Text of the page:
It’s not every day that the Food and Drug Administration removes a warning letter from its web site. But the agency did just that recently when it pulled down a missive that was originally sent last year to Pacira Pharmaceuticals. And the removal comes just as a closely watched legal battle – which, in part, turns on First Amendment rights – heats up between the drug maker and the agency.
Indeed, as unusual as it is for the FDA to remove a letter, what makes this still more interesting is that it occurs amid a lawsuit Pacira filed recently accusing the FDA of overstepping its authority to thwart inappropriate marketing.
Drug makers, you may recall, must prove their medicines work to treat a specific disease before marketing them for that purpose. As a result, the agency has the right to prevent them from promoting drugs for unapproved uses. But the pharmaceutical industry increasingly complains the FDA unfairly squelches free speech in the name of protecting public health. Pacira is only the latest to vent.
Perhaps not coincidentally, the Pacira lawsuit was filed shortly after another drug maker won a preliminary ruling in a First Amendment case. Last August, a federal judge decided Amarin could promote the benefits of a prescription pill, so long as the info given doctors is not false or misleading.
The issue has been widely debated after a federal appeals court in 2012 overturned a criminal conviction of a Jazz Pharmaceutical sales rep for promoting off-label uses. The court ruled his speech was protected, since the information that was conveyed to doctors was truthful and not misleading.
As for the Pacira warning letter, which was issued on Sept. 22, 2014, the FDA scolded the drug maker for allegedly promoting its Exparel painkiller for unapproved uses and overstating efficacy. The medicine is used following surgery.
The removal surprised FDA watchers.
“It is unusual,” said Patti Zettler, a former FDA associate chief counsel who is now a Georgia State University College of Law professor. But she he noted the FDA is free to remove warning letters. An agency spokeswoman declined comment, citing pending litigation. Perhaps we will learn more next week when the FDA is due to file court papers in its fight with Pacira.
But what does the letter say and why might it be important?
We still have a copy, which you can read here, and it goes to the heart of this simmering dispute. The FDA clearly states the Pacira drug should only be used after surgery for just two specific procedures – removing bunions and hemorrhoids. But the agency accused Pacira of distributing promotional material suggesting the medicine is useful after other types of surgery, too.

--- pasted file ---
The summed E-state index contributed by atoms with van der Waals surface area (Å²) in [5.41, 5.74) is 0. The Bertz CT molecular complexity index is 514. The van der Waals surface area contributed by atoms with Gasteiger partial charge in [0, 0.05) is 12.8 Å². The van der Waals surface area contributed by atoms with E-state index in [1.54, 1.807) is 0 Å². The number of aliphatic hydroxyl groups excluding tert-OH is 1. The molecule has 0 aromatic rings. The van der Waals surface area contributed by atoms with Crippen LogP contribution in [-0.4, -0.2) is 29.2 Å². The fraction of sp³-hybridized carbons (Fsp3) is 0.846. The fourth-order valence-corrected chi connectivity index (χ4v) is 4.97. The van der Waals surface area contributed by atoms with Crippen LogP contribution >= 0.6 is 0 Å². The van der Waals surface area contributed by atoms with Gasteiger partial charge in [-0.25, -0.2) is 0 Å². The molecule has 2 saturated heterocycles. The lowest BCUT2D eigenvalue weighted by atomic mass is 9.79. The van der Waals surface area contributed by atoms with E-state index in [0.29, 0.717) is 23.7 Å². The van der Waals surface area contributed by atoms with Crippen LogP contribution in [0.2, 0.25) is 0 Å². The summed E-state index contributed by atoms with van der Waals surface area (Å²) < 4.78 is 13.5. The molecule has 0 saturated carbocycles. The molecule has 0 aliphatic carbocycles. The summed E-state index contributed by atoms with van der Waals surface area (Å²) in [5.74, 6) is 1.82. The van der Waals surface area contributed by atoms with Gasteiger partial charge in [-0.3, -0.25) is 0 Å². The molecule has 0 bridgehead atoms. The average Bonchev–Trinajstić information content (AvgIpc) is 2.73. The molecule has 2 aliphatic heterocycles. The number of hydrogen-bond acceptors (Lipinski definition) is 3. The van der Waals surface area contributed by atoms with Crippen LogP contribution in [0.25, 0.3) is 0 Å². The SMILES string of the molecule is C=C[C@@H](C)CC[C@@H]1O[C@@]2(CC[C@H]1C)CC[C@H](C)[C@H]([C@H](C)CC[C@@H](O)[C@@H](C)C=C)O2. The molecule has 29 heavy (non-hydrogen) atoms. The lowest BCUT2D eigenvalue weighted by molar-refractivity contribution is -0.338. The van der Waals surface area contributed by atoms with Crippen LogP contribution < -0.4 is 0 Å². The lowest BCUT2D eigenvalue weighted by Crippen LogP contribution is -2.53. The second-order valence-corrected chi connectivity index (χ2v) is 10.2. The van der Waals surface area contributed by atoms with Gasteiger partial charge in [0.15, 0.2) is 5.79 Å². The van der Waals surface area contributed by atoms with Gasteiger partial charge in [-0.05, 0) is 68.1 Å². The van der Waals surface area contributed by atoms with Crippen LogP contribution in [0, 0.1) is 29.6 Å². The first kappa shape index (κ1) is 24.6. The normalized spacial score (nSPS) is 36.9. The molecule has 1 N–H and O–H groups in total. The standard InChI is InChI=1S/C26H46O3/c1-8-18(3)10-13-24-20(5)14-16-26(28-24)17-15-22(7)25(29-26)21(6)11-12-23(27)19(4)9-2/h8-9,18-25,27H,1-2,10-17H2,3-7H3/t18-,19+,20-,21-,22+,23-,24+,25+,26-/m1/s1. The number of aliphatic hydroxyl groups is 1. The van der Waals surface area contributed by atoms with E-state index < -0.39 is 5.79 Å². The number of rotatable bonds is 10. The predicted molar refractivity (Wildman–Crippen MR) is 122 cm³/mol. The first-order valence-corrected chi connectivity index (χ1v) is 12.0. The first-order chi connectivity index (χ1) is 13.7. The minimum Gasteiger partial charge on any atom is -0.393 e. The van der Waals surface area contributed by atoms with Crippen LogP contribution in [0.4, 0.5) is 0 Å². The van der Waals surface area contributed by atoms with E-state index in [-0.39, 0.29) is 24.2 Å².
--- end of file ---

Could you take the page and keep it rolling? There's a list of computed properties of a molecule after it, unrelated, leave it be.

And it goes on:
The FDA further charged that Pacira wrongfully claimed its injectable drug could relieve pain for up to 72 hours after surgery, when clinical trials results demonstrated the drug could relieve pain for no more than 24 hours, according to the letter. In summing up its view, the agency wrote that the “violations were extremely concerning from a public health perspective.”
The US Department of Justice followed up last spring by issuing a subpoena to Pacira for “a broad range of documents” related to the marketing and promotion of the pain medication.
Last month, however, Pacira fired back.
The drug maker filed its lawsuit accusing the agency of retroactively revising the product labeling. The drug maker points to wording saying Exparel is “indicated for administration into the surgical site to produce” post-surgical relief. The drug maker claims this applies to other surgeries and also argues that pivotal studies allow it to extrapolate use for more than bunions and hemorrhoids.
But there was more. As far as Pacira was concerned, the FDA triggered a larger issue – by illegally restricting its ability to market Exparel for other surgeries, the agency violated its First Amendment rights to distribute “truthful and non-misleading” information about the medicine.
To what extent the removal has an impact on the legal battle is uncertain. Meanwhile, under the auspices of the Medical Information Working Group, 11 drug makers signaled in a court filing they plan to submit a brief supporting Pacira. Earlier this year, the FDA indicated a new guidance would be issued and a meeting held to review the topic, but an agency spokeswoman told us a date has not been set.
In any event, the removal does raise the possibility that other warning letters could disappear in the face of litigation. So remember to save them or, if you’re old fashioned, make copies.Print This Post